Cape Gazette
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Barefootin'

Peter Rabbits of the world have lost a good friend

By Dennis Forney | Oct 26, 2012
Photo by: Cliff Diver Bob Russell found his calling, and made a living, as a master gardener.

Bob Russell died suddenly last week at 63, far too young for a man of so many talents and so much love. With his straw hat, and dirt in the creases of his hands and forehead, Bob was the kind of man that Beatrix Potter's Peter Rabbit dreamed about. A Mr. MacGregor figure if ever there was one.

He was one of Sussex County's most illustrious master gardeners, growing tasty lettuces and specialty vegetables cherished by the progressive chefs of the region. Two of those chefs, Brian Goldfarb and Henry Hirsch, provided me with a partial list of some of the restaurants that Bob supplied: The Back Porch, Square One, Chef's Table, Ground Zero, LaLa Land, Celsius, Nage, Sydney's Side Street, Espuma, Zebra, Chez La Mer, Garden Gourmet, Kindle and Eden. “The Rehoboth 'boom' may have happened without Bob, but his influence on the early restaurateurs surely helped shape that boom in a remarkable, unforgettable way,” said Hirsch. “Add that to the list of his great contributions to each of our lives, and the sum of his time with us was remarkable.”

It's a fact that Bob truly pioneered the concept of farm-to-table in this part of the world, before farm-to-table became an important movement in the culinary industry. He hand-picked his coveted bags of mixed greens with great care. His wife and partner of several decades, Barbara, delivered them fresh to restaurants whose clientele knew that any meal that began with such exquisitely fresh and flavorful lettuces would be memorable throughout.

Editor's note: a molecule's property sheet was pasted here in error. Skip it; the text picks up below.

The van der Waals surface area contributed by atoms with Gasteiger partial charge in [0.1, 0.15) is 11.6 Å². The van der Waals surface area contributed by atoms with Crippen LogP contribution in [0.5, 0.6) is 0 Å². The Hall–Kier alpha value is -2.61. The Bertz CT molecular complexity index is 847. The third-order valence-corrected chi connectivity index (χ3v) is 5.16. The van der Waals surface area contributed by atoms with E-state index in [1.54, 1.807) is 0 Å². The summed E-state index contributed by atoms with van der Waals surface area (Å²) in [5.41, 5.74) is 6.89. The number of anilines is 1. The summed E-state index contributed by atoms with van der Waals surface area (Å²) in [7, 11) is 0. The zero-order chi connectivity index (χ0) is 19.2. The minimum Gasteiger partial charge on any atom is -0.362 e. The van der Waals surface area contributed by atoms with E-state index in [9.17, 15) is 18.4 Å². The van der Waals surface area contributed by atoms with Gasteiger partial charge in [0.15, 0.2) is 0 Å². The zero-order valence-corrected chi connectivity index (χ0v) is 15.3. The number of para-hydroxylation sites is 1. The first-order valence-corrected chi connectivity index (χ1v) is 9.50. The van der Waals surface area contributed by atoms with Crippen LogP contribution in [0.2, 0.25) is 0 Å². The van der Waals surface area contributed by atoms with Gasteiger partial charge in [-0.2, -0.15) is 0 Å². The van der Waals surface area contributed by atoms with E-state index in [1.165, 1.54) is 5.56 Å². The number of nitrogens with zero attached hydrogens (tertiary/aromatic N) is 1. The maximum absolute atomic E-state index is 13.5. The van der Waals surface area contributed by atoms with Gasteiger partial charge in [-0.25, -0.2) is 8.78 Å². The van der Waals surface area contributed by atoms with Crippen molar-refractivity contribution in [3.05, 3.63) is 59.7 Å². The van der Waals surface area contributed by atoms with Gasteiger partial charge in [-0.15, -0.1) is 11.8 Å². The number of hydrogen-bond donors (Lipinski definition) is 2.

Bob tested his tender lettuces with the same appreciation a vintner brings to his wines and loved to see the reaction on the faces of people who put the leaves in their mouths and tasted flavors like lemon and licorice where they would never have imagined them to be. To Bob, the produce that came forth from God's green earth with the practiced cultivation of a hard-working gardener was nothing short of miraculous.

Of course, Bob had a love/hate relationship with the rabbits, groundhogs, turtles, deer and other innocent creatures of the woods. They relished his lettuces, vegetables and edible flowers as much as the cash-paying human customers that allowed Bob and Barb to make a living doing what they love.

He would walk out to his expansive garden with rifle in hand, but most of the time he would just growl and shake it at the furry-tailed critters scampering away.

Bob Russell understood the attraction and knew the contented and soporific bliss that accompanies a belly filled with sweet lettuces.

Bob's gardens were a thing of beauty, and bounty, to behold. (Photo by: Cliff Diver)
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